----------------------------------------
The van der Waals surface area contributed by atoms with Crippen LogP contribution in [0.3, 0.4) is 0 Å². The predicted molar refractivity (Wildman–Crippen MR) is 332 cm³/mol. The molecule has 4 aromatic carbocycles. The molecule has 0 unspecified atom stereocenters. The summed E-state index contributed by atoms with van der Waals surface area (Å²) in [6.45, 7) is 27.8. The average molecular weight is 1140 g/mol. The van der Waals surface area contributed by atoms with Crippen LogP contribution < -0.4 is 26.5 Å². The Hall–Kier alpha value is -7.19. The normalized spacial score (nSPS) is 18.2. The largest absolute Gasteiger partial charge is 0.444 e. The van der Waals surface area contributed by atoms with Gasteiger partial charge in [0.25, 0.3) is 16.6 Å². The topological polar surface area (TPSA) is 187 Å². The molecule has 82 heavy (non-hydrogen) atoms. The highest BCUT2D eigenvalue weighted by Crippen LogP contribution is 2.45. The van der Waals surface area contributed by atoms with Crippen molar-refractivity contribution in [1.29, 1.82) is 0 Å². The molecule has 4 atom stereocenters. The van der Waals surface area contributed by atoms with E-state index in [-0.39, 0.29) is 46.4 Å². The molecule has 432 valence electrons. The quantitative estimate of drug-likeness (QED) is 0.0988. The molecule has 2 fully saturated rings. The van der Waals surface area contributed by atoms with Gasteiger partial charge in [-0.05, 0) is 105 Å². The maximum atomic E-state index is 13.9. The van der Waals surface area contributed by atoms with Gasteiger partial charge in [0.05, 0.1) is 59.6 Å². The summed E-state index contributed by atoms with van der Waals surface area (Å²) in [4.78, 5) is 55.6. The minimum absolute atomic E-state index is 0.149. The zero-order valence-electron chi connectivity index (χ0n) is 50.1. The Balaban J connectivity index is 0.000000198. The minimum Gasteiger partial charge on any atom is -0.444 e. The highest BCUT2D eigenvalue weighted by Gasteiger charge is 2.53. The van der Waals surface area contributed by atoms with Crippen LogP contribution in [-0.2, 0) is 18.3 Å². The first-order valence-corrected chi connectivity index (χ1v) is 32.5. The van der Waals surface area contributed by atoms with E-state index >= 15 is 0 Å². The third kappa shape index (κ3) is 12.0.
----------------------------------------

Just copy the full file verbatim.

The van der Waals surface area contributed by atoms with Crippen LogP contribution in [0.3, 0.4) is 0 Å². The predicted molar refractivity (Wildman–Crippen MR) is 332 cm³/mol. The molecule has 4 aromatic carbocycles. The molecule has 0 unspecified atom stereocenters. The summed E-state index contributed by atoms with van der Waals surface area (Å²) in [6.45, 7) is 27.8. The average molecular weight is 1140 g/mol. The van der Waals surface area contributed by atoms with Crippen LogP contribution < -0.4 is 26.5 Å². The Hall–Kier alpha value is -7.19. The normalized spacial score (nSPS) is 18.2. The largest absolute Gasteiger partial charge is 0.444 e. The van der Waals surface area contributed by atoms with Gasteiger partial charge in [0.25, 0.3) is 16.6 Å². The topological polar surface area (TPSA) is 187 Å². The molecule has 82 heavy (non-hydrogen) atoms. The highest BCUT2D eigenvalue weighted by Crippen LogP contribution is 2.45. The van der Waals surface area contributed by atoms with Crippen molar-refractivity contribution in [1.29, 1.82) is 0 Å². The molecule has 4 atom stereocenters. The van der Waals surface area contributed by atoms with E-state index in [-0.39, 0.29) is 46.4 Å². The molecule has 432 valence electrons. The quantitative estimate of drug-likeness (QED) is 0.0988. The molecule has 2 fully saturated rings. The van der Waals surface area contributed by atoms with Gasteiger partial charge in [-0.05, 0) is 105 Å². The maximum atomic E-state index is 13.9. The van der Waals surface area contributed by atoms with Gasteiger partial charge in [0.05, 0.1) is 59.6 Å². The summed E-state index contributed by atoms with van der Waals surface area (Å²) in [4.78, 5) is 55.6. The minimum absolute atomic E-state index is 0.149. The zero-order valence-electron chi connectivity index (χ0n) is 50.1. The Balaban J connectivity index is 0.000000198. The minimum Gasteiger partial charge on any atom is -0.444 e. The highest BCUT2D eigenvalue weighted by Gasteiger charge is 2.53. The van der Waals surface area contributed by atoms with Crippen LogP contribution in [-0.2, 0) is 18.3 Å². The first-order valence-corrected chi connectivity index (χ1v) is 32.5. The van der Waals surface area contributed by atoms with E-state index >= 15 is 0 Å². The third kappa shape index (κ3) is 12.0.